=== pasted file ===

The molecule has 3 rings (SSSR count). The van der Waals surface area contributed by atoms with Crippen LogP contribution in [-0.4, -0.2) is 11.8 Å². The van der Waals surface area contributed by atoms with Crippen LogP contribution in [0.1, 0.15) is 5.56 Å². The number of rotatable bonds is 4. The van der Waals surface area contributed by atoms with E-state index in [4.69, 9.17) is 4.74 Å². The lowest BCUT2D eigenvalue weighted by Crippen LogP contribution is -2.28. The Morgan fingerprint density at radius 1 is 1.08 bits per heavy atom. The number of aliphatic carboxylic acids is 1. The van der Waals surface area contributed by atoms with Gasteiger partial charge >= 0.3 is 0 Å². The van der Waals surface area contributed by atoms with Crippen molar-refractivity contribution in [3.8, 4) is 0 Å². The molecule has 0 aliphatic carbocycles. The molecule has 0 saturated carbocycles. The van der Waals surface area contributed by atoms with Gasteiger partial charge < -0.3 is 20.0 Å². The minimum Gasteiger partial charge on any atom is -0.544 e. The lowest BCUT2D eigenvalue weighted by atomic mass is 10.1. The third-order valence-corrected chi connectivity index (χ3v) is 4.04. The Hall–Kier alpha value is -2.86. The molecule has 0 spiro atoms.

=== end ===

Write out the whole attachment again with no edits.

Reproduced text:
The molecule has 3 rings (SSSR count). The van der Waals surface area contributed by atoms with Crippen LogP contribution in [-0.4, -0.2) is 11.8 Å². The van der Waals surface area contributed by atoms with Crippen LogP contribution in [0.1, 0.15) is 5.56 Å². The number of rotatable bonds is 4. The van der Waals surface area contributed by atoms with E-state index in [4.69, 9.17) is 4.74 Å². The lowest BCUT2D eigenvalue weighted by Crippen LogP contribution is -2.28. The Morgan fingerprint density at radius 1 is 1.08 bits per heavy atom. The number of aliphatic carboxylic acids is 1. The van der Waals surface area contributed by atoms with Gasteiger partial charge >= 0.3 is 0 Å². The van der Waals surface area contributed by atoms with Crippen molar-refractivity contribution in [3.8, 4) is 0 Å². The molecule has 0 aliphatic carbocycles. The molecule has 0 saturated carbocycles. The van der Waals surface area contributed by atoms with Gasteiger partial charge < -0.3 is 20.0 Å². The minimum Gasteiger partial charge on any atom is -0.544 e. The lowest BCUT2D eigenvalue weighted by atomic mass is 10.1. The third-order valence-corrected chi connectivity index (χ3v) is 4.04. The Hall–Kier alpha value is -2.86. The molecule has 0 spiro atoms.